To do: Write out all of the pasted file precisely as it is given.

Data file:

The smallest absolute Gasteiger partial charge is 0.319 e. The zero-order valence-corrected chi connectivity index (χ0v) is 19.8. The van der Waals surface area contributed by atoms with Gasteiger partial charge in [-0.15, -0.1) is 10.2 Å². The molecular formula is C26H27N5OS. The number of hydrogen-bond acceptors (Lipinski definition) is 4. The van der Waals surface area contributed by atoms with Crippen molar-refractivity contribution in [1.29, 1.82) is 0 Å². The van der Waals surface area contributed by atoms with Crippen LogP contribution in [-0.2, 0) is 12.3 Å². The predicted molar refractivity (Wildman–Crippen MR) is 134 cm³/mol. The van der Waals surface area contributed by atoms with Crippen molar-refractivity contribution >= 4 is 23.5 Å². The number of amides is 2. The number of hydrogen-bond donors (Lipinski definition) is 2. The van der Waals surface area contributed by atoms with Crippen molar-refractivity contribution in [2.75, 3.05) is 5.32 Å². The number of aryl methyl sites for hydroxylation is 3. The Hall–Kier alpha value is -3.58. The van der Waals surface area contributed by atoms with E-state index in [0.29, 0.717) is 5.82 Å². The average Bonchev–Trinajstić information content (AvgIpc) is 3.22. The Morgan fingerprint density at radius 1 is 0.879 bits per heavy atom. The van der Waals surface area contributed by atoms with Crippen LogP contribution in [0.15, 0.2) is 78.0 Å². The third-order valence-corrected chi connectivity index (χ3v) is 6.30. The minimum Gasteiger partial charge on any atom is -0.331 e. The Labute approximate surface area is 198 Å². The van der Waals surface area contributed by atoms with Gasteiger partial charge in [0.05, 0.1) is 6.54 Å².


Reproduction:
The smallest absolute Gasteiger partial charge is 0.319 e. The zero-order valence-corrected chi connectivity index (χ0v) is 19.8. The van der Waals surface area contributed by atoms with Gasteiger partial charge in [-0.15, -0.1) is 10.2 Å². The molecular formula is C26H27N5OS. The number of hydrogen-bond acceptors (Lipinski definition) is 4. The van der Waals surface area contributed by atoms with Crippen molar-refractivity contribution in [1.29, 1.82) is 0 Å². The van der Waals surface area contributed by atoms with Crippen LogP contribution in [-0.2, 0) is 12.3 Å². The predicted molar refractivity (Wildman–Crippen MR) is 134 cm³/mol. The van der Waals surface area contributed by atoms with Crippen molar-refractivity contribution >= 4 is 23.5 Å². The number of amides is 2. The number of hydrogen-bond donors (Lipinski definition) is 2. The van der Waals surface area contributed by atoms with Crippen molar-refractivity contribution in [2.75, 3.05) is 5.32 Å². The number of aryl methyl sites for hydroxylation is 3. The Hall–Kier alpha value is -3.58. The van der Waals surface area contributed by atoms with E-state index in [0.29, 0.717) is 5.82 Å². The average Bonchev–Trinajstić information content (AvgIpc) is 3.22. The Morgan fingerprint density at radius 1 is 0.879 bits per heavy atom. The van der Waals surface area contributed by atoms with Crippen LogP contribution in [0.15, 0.2) is 78.0 Å². The third-order valence-corrected chi connectivity index (χ3v) is 6.30. The minimum Gasteiger partial charge on any atom is -0.331 e. The Labute approximate surface area is 198 Å². The van der Waals surface area contributed by atoms with Gasteiger partial charge in [0.05, 0.1) is 6.54 Å².